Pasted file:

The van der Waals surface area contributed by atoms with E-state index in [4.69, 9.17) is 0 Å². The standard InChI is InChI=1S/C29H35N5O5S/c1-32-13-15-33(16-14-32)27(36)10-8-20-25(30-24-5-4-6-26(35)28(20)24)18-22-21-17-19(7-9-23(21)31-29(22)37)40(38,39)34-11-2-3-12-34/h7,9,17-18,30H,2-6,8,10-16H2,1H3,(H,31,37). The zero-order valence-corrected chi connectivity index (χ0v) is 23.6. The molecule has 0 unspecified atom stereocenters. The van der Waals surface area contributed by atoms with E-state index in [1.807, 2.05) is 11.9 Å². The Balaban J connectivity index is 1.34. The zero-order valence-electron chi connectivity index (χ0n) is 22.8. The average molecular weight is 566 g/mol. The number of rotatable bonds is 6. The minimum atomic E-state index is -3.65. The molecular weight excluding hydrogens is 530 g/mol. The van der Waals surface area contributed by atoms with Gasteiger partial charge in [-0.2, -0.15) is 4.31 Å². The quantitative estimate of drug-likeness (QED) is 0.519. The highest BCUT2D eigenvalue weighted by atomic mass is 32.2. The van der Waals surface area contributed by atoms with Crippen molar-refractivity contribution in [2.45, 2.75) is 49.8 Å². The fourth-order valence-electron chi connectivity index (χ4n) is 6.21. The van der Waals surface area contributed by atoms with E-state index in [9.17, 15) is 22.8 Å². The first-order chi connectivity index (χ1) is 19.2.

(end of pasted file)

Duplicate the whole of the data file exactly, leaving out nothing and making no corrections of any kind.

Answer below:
The van der Waals surface area contributed by atoms with E-state index in [4.69, 9.17) is 0 Å². The standard InChI is InChI=1S/C29H35N5O5S/c1-32-13-15-33(16-14-32)27(36)10-8-20-25(30-24-5-4-6-26(35)28(20)24)18-22-21-17-19(7-9-23(21)31-29(22)37)40(38,39)34-11-2-3-12-34/h7,9,17-18,30H,2-6,8,10-16H2,1H3,(H,31,37). The zero-order valence-corrected chi connectivity index (χ0v) is 23.6. The molecule has 0 unspecified atom stereocenters. The van der Waals surface area contributed by atoms with E-state index in [1.807, 2.05) is 11.9 Å². The Balaban J connectivity index is 1.34. The zero-order valence-electron chi connectivity index (χ0n) is 22.8. The average molecular weight is 566 g/mol. The number of rotatable bonds is 6. The minimum atomic E-state index is -3.65. The molecular weight excluding hydrogens is 530 g/mol. The van der Waals surface area contributed by atoms with Gasteiger partial charge in [-0.2, -0.15) is 4.31 Å². The quantitative estimate of drug-likeness (QED) is 0.519. The highest BCUT2D eigenvalue weighted by atomic mass is 32.2. The van der Waals surface area contributed by atoms with Crippen molar-refractivity contribution in [2.45, 2.75) is 49.8 Å². The fourth-order valence-electron chi connectivity index (χ4n) is 6.21. The van der Waals surface area contributed by atoms with E-state index in [9.17, 15) is 22.8 Å². The first-order chi connectivity index (χ1) is 19.2.